Poet's Leap Riesling 2008
Riesling from Columbia Valley, Washington
Freshly peeled grapefruit, an appealing minerality, and a hint of ripe pear define the 2008 Poet's Leap Riesling. Bright acidity gives the wine its vibrancy and a clean, underlying touch of sweetness contributes to a lengthy finish.
Wine Enthusiast - "The Poet's Leap Riesling continues its string of outstanding vintages, once again exceptionally concentrated and complex. The high-acid 2008 vintage adds extra juicy vibrancy to the fruit, giving the wine an impression of dryness (though it is a bit over 1% residual sugar) and a dense, layered fruit component. A mix of old vine and German clones, this is a superb effort. Editors' Choice."
Wine & Spirits - "Poet's Leap is the Long Shadows riesling project with German producer Armin Diel; it hails from multiple vineyard sources in 2008, including Wallula's biodynamic blocks. The style is plush, with citrus accents and hints of lees, and a texture that feels broad and immensely satisfying. The balance never falters, as if on guide wires; it's fine, poised for grilled char."
Connoisseurs' Guide - "A tighter style is displayed by this slightly sweet bottling whose Riesling floweriness and Fuji apple prettiness are on display from the very first sniff. Acidity keeps the wine somewhat sleek, crisp and lively on the palate, and while it will could work as a stand-alone aperitif drink for those who like the minerally side of the grape, it has the depth and inner structure to be happy alongside dishes like sauteed sea scallops wrapped in a piece of smoky bacon. A very good Riesling now, it will find a lot more roundness with a few years in bottle. "
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Poet's Leap Winery
Armin Diel, one of Germany’s most highly acclaimed Riesling producers, brings his winemaking talents from the famed Nahe region to Washington State’s Columbia Valley. Poet’s Leap is one of seven distinct wines from the Long Shadows Vintners Collection.
Poet’s Leap Riesling is fermented off-dry, offering flavors of freshly peeled grapefruit, appealing minerality and hints of ripe pear. Bright acidity gives the wine its vibrancy, and a clean underlying touch of sweetness contributes to its engaging finish. Each vintage of Poet’s Leap uses small lots of hand-harvested grapes that are carefully sorted, whole cluster pressed and then fermented at cool temperatures in stainless steel tanks to capture the grapes’ bright fruit character.
Armin Diel selects his Riesling from a dramatic block of German clones in Long Shadows’ Sonnet Vineyard, part of The Benches at Wallula. Diel also works with a 1972 planting at Dionysus Vineyard and fruit from the Yakima Valley to enhance the final blend. View all Poet's Leap Wines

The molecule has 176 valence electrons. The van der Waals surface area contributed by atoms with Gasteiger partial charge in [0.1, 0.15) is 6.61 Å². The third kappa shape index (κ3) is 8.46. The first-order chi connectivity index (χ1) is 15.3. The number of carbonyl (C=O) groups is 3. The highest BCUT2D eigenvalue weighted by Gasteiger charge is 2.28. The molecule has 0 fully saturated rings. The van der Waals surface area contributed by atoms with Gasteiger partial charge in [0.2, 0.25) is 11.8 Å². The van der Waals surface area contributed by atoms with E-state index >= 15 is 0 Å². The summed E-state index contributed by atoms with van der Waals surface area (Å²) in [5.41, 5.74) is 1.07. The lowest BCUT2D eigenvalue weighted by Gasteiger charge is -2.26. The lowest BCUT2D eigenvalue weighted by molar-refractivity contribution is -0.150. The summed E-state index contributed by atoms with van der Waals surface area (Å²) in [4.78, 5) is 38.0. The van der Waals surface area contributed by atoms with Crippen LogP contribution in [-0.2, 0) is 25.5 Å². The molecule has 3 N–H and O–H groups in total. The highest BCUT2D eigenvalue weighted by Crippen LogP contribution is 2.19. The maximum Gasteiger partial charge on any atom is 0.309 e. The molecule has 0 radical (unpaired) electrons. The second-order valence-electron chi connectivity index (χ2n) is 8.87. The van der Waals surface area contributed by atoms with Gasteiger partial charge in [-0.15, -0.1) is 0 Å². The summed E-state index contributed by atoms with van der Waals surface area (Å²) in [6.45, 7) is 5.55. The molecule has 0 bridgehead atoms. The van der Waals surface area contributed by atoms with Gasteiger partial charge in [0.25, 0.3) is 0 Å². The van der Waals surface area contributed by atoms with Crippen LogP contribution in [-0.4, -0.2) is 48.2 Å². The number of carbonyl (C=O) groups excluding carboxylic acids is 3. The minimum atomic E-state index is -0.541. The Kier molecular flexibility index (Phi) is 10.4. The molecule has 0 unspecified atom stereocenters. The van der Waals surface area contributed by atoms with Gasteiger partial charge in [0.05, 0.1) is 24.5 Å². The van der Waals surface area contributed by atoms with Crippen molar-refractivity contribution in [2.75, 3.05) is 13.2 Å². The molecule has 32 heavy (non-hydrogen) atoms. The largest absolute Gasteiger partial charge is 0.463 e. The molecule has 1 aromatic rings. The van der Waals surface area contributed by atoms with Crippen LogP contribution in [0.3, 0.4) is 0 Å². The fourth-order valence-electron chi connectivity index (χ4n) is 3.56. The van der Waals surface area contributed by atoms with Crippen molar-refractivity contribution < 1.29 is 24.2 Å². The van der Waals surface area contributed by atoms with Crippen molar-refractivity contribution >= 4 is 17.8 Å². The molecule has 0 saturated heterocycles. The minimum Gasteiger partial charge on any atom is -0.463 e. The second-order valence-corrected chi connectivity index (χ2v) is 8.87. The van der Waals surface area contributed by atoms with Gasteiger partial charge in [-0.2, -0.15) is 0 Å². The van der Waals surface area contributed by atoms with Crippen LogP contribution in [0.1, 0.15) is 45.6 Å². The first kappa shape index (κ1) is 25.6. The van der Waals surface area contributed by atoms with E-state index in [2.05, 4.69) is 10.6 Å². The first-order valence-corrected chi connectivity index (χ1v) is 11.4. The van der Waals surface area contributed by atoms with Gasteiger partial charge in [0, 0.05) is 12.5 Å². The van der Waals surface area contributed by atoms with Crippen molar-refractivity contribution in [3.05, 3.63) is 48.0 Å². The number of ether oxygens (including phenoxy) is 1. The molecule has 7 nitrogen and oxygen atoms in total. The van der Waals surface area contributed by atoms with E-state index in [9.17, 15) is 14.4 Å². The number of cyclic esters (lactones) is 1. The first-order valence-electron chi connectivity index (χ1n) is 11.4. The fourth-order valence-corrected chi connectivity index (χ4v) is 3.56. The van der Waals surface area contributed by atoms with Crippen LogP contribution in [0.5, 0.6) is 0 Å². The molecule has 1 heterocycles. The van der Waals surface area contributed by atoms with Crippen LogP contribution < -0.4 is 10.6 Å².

About Columbia ValleyView a map of Columbia Valley wineries
Columbia Valley is the largest of Washington State's wine growing regions, with almost 11 million acres. It encompasses a number of smaller regions, including Yakima Valley, Walla Walla Valley, Red Mountain and more. The vast area consists of a range of climates, allowing viticulturists to plant a diverse selection of grape varieties. Most wineries plant rows sparsely, which helps the vines survive the harsh winters.
Notable FactsMerlot is the most popular and most planted grape of the area, followed by Cabernet Sauvignon and Chardonnay. Syrah and Riesling are also popular and continue to grow in acreage.
About WashingtonRelated Links:Now the number two producer in the United States, Washington State has also grown in quality.
So how does a state known for rain and coffee produce high quality wines? They plant their grapes on the east side of the Cascade mountains, away from that ever-present rain cloud that sits along the coast. Perhaps wine grapes do well since the sandy loam soils east of the Cascade range give way to an almost desert-like land, saved from drought only by the helpful rivers that run through the area – and the good irrigation systems.
Thinking that the state would do best with typical northern growing grapes like Riesling and Gewurtztraminer, turns out the apple state is well-suited for reds, namely Merlot, Cabernet Sauvignon and, more recently, Syrah. Of course, whites have not been forgotten - Washington State Rieslings range from bone-dry to sweet, are well-structured and high quality, and Chardonnay dominates most of the other white plantings, making a range of wines. But the reds of the region, Merlot in particular, have made Washington State a quality force to be reckoned with.
Customer ReviewsSign In to Add Your Review44.2 out of 5 stars